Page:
Sitting firmly on our list of best smartphones for photographers, the Samsung Galaxy S24 Ultra and the iPhone 15 Pro Max are two of the most popular models you can buy. Despite lots of fierce competition from the likes of Honor, Google and Xiaomi, it’s these two brands which tend to be classic favourites. 

The iPhone 15 Pro Max was launched towards the end of 2023, with the Samsung Galaxy S24 Ultra following in March 2024. The two occupy the same space in the market and are likely to appeal to the same type of customer. 

Both make a big deal of their photographic capabilities in advertising and marketing materials, but it’s only by using them both at the same time that we can really see how those specs measure up against each other in the real world. 

iPhone 15 Pro Max vs Samsung Galaxy S24 Ultra main cameras
iPhone 15 Pro Max vs Samsung Galaxy S24 Ultra. Image credit: Amy Davies

Having reviewed both independently and been impressed by both, we’ve now used them together to capture photos and videos to see how they fare against each other. We also consider other criteria too, such as battery life, body design, storage options and of course price. 

iPhone 15 Pro Max vs Samsung Galaxy S24 Ultra: Camera specs

Both of these flagship models use broadly similar specifications to their respective predecessors, the iPhone 14 Pro Max and the Samsung Galaxy S24 Ultra, with a few tweaks here and there.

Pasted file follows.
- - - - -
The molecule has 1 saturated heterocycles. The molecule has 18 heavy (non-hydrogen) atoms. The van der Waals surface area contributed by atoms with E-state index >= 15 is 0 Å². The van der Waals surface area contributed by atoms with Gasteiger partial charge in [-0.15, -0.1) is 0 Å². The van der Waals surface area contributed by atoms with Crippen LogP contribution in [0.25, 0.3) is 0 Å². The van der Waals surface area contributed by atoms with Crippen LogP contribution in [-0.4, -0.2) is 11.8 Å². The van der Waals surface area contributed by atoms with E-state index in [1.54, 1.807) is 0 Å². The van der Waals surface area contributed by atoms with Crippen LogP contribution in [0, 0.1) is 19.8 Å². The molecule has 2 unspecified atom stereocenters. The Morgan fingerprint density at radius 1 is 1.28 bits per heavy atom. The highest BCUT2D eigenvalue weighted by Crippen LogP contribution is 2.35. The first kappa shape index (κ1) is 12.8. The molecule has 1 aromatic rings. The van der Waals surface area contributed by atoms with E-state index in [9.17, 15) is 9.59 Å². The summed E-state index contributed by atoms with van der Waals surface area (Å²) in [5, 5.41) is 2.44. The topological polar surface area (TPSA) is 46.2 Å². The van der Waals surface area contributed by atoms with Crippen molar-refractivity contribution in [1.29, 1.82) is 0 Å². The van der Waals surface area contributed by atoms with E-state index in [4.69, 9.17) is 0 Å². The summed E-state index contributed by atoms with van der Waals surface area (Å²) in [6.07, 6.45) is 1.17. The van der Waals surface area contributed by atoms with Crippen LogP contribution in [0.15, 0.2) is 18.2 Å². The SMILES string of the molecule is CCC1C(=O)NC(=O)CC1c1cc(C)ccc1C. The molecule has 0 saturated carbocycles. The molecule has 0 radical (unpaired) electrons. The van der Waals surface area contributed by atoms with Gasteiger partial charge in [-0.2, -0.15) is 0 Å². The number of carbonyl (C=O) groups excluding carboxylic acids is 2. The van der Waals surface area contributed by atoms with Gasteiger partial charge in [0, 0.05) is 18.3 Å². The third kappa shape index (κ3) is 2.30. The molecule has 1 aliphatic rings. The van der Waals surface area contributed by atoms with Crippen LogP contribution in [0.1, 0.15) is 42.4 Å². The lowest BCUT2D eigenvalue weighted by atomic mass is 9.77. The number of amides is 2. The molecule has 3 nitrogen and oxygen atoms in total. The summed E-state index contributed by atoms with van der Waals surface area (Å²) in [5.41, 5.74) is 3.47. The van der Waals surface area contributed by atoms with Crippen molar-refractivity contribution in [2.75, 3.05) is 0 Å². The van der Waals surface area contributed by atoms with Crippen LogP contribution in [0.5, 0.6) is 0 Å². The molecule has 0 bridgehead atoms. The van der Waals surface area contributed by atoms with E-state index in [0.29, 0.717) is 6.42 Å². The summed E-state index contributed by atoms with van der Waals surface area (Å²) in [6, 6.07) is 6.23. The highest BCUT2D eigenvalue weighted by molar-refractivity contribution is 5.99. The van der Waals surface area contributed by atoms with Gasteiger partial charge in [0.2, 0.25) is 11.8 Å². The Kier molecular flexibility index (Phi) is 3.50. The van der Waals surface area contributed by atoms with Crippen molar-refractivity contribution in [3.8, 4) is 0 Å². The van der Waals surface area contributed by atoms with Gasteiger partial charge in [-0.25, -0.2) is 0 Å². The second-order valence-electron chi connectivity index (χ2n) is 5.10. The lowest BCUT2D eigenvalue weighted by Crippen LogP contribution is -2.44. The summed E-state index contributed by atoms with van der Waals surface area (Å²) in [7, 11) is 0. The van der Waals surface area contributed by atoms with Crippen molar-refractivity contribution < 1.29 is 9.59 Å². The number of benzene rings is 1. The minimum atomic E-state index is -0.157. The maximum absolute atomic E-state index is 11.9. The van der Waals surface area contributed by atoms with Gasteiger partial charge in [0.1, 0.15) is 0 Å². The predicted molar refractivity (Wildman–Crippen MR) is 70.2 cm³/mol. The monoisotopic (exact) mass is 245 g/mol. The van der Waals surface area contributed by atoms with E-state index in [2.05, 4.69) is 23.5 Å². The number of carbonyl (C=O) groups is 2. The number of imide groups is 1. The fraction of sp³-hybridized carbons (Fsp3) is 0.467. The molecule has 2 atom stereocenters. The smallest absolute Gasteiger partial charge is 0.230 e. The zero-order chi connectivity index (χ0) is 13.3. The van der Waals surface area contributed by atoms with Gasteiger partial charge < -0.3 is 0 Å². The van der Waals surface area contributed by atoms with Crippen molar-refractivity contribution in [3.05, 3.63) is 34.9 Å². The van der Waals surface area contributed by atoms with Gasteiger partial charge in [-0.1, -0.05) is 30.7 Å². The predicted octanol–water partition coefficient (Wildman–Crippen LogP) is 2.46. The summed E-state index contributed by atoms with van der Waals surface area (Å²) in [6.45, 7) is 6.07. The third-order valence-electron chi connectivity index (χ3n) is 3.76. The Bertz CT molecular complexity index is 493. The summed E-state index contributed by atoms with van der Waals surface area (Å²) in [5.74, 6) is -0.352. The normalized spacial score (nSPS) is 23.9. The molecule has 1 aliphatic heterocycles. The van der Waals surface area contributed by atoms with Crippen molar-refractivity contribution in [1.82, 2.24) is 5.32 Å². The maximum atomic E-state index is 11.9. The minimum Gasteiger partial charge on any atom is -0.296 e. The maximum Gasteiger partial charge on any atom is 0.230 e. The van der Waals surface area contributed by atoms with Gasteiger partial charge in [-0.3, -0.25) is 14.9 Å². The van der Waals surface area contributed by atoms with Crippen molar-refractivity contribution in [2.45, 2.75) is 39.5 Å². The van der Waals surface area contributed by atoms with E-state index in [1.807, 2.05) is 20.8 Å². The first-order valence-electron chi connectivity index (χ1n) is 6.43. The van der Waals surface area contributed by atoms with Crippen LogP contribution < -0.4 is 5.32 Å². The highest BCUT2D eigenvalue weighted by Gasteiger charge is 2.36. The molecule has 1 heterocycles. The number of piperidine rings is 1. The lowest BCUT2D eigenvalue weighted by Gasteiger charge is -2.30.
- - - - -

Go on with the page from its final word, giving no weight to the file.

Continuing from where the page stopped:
The iPhone 15 Pro Max has three lenses. You get a 48MP standard(1x, 24mm equivalent, f/1.78), 12MP ultrawide (0.5x, 13mm equivalent, f/2.2) and a 12MP telephoto (5x, 120mm, f/2.8). The previous iPhone 14 Pro Max had a 3x zoom, but otherwise the setup here is quite similar. Other “lenses” can be accessed by using the central part of the main sensor, to give you a 1.2x, 1.5x and a 2x selectable option. You can also zoom beyond the 5x lens, up to 25x, digitally.

iPhone 15 pro Max vs Samsung Galaxy S24 Ultra main cameras close up
Image credit: Amy Davies

By contrast, the Samsung Galaxy S24 Ultra has four lenses, which is still pretty rare in the smartphone market – another notable model is the Xiaomi 14 Ultra. There’s a 200MP main (24mm equivalent, f/1.7), 12MP ultrawide (13mm equivalent, f/2.2), 10MP 3x lens (67mm equivalent, f/2.4) and a new 50MP f/3.4 111mm periscope lens (5x telephoto). This final lens takes the place of the 10x lens found on the S23 Ultra and is designed to perform better. It having a high resolution sensor means you can still access 10x zoom without too much loss in quality – so it should be a better all-round option. You can zoom here digitally up to 100x – which has been one of the headline specs of the last few Galaxy Ultra models. 

It’s worth noting at this point that the iPhone’s 48MP sensor outputs by default at 24MP, with options available to either reduce that or use the full resolution. The Samsung’s 200MP sensor’s default output is 12MP, with options to use the full resolution in a special mode if you prefer.